* Luke Donald may not have a major, but he has a cow!  Grantland's Shane Ryan explains.  In many ways, this is more impressive than a major championship.  Donald should take note of this.

Jim Nantz: Luke, another top-five finish here at Augusta but no victory.  Is it frustrating at this point, not having a major title?

Donald: Nope.

Nantz: Well, that's a good attitude to…

Donald: I won a cow.

Nantz: …uh, okay…

Donald: Put it this way Jim.  If I won the Masters, I couldn't EAT the green jacket, now could I?

Nantz: I suppose not.

Donald: Well, ok, technically I guess I could if I deep-fried and whatnot, but the point is, it would taste AWFUL.  And there's a chance I could be poisoned or choke on a button.  But not a cow, baby.  Pure.  Beef.

Nantz:  How did I get roped into conducting this interview?

Donald: Roped like a steer, Jim?

Nantz: I hate you.


Wednesday, May 15, 2013

Benedict Cumberbatch As A Milk Jug

So, after that intriguing title, I present without further ado....Benedict Cumberbatch as a milk jug.

Credit: Warming Glow

Monday, May 13, 2013

Survivor Ratings: Cochran

Cochran conquers all!  I'm going to withhold my usual "where does he rank amongst the rest of the winners" stuff for two reasons.  One, I'm going to be doing a rewrite of my old Best Survivor Winners post that incorporates the victors from the last four seasons, plus some minor shuffling of the rankings themselves.  Two, as I'll explain below, I'm kind of re-evaluating how to judge these seasons that feature returning players against newcomers.  Anyway, onto John Cochran.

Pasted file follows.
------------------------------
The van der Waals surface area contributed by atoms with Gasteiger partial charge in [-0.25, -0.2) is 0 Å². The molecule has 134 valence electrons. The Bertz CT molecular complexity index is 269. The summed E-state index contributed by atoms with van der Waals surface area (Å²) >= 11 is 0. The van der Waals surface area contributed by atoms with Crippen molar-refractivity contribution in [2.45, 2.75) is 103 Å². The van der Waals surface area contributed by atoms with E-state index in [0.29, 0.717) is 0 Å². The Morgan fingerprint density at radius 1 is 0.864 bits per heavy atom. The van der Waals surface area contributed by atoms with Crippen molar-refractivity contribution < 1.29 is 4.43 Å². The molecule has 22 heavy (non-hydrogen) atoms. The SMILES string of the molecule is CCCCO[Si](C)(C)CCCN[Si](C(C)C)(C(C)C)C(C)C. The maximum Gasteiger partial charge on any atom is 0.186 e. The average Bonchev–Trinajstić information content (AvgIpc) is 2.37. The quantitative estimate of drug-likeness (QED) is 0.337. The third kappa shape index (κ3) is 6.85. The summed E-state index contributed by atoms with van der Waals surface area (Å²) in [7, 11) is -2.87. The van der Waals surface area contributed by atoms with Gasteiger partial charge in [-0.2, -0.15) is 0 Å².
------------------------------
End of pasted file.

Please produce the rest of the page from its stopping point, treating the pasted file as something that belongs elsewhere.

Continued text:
How He Won
: As a student of the show, it's no surprise that Cochran won using the same method that won Parvati S16 and won Sandra S20.  Both of those returning player seasons (Parvati a Fans vs. Favourites, Sandra an all-oldies cast) featured the winners getting to the end within a small core alliance that seemed shaky since it seemed to be constantly cutting off members on the outskirts of that core.

But, as Cochran put it in his (obviously excellent) jury speech, the key was to eliminate these threats before they had a chance to eliminate you.  Parvati, Cirie and company did this en masse to the male players in S16, Sandra sat back and let Russell destroy others and himself in S20 and Cochran did this by scheming to eliminate Andrea and Brenda from the remnants of "Stealth R Us" and getting to the end with his preferred partners of Dawn and Sherri.  I suspect Cochran would've won against virtually any F3 partners aside from maybe Andrea or Malcolm, but since it was Dawn/Sherri, it was no shock that he got a unanimous vote.